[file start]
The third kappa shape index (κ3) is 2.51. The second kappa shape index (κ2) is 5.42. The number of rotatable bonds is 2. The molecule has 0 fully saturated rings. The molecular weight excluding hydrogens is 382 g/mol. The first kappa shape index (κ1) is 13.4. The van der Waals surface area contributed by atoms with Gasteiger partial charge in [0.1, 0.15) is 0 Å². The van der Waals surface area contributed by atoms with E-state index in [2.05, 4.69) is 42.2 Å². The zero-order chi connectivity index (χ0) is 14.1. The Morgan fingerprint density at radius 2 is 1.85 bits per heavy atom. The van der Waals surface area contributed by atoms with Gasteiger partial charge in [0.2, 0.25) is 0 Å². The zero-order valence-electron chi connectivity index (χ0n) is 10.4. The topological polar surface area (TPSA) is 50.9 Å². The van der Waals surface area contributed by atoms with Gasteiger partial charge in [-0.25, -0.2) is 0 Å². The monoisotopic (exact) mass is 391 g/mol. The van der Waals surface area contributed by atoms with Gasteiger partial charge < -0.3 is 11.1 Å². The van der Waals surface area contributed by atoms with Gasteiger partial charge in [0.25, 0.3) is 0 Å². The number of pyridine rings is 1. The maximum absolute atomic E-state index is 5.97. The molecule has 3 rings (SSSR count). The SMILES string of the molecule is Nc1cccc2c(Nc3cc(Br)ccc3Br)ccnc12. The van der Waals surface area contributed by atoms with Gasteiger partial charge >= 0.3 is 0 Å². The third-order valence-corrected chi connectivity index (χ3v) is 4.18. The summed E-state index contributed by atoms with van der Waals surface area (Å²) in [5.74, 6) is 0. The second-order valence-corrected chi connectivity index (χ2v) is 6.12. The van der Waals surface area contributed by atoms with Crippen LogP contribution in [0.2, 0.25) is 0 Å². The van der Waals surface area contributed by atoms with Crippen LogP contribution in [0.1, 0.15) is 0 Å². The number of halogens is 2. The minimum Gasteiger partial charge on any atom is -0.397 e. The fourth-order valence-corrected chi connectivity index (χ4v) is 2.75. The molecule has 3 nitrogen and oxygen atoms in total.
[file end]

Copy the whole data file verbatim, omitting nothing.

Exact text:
The third kappa shape index (κ3) is 2.51. The second kappa shape index (κ2) is 5.42. The number of rotatable bonds is 2. The molecule has 0 fully saturated rings. The molecular weight excluding hydrogens is 382 g/mol. The first kappa shape index (κ1) is 13.4. The van der Waals surface area contributed by atoms with Gasteiger partial charge in [0.1, 0.15) is 0 Å². The van der Waals surface area contributed by atoms with E-state index in [2.05, 4.69) is 42.2 Å². The zero-order chi connectivity index (χ0) is 14.1. The Morgan fingerprint density at radius 2 is 1.85 bits per heavy atom. The van der Waals surface area contributed by atoms with Gasteiger partial charge in [0.2, 0.25) is 0 Å². The zero-order valence-electron chi connectivity index (χ0n) is 10.4. The topological polar surface area (TPSA) is 50.9 Å². The van der Waals surface area contributed by atoms with Gasteiger partial charge in [-0.25, -0.2) is 0 Å². The monoisotopic (exact) mass is 391 g/mol. The van der Waals surface area contributed by atoms with Gasteiger partial charge < -0.3 is 11.1 Å². The van der Waals surface area contributed by atoms with Gasteiger partial charge in [0.25, 0.3) is 0 Å². The number of pyridine rings is 1. The maximum absolute atomic E-state index is 5.97. The molecule has 3 rings (SSSR count). The SMILES string of the molecule is Nc1cccc2c(Nc3cc(Br)ccc3Br)ccnc12. The van der Waals surface area contributed by atoms with Gasteiger partial charge >= 0.3 is 0 Å². The third-order valence-corrected chi connectivity index (χ3v) is 4.18. The summed E-state index contributed by atoms with van der Waals surface area (Å²) in [5.74, 6) is 0. The second-order valence-corrected chi connectivity index (χ2v) is 6.12. The van der Waals surface area contributed by atoms with Crippen LogP contribution in [0.2, 0.25) is 0 Å². The van der Waals surface area contributed by atoms with Crippen LogP contribution in [0.1, 0.15) is 0 Å². The number of halogens is 2. The minimum Gasteiger partial charge on any atom is -0.397 e. The fourth-order valence-corrected chi connectivity index (χ4v) is 2.75. The molecule has 3 nitrogen and oxygen atoms in total.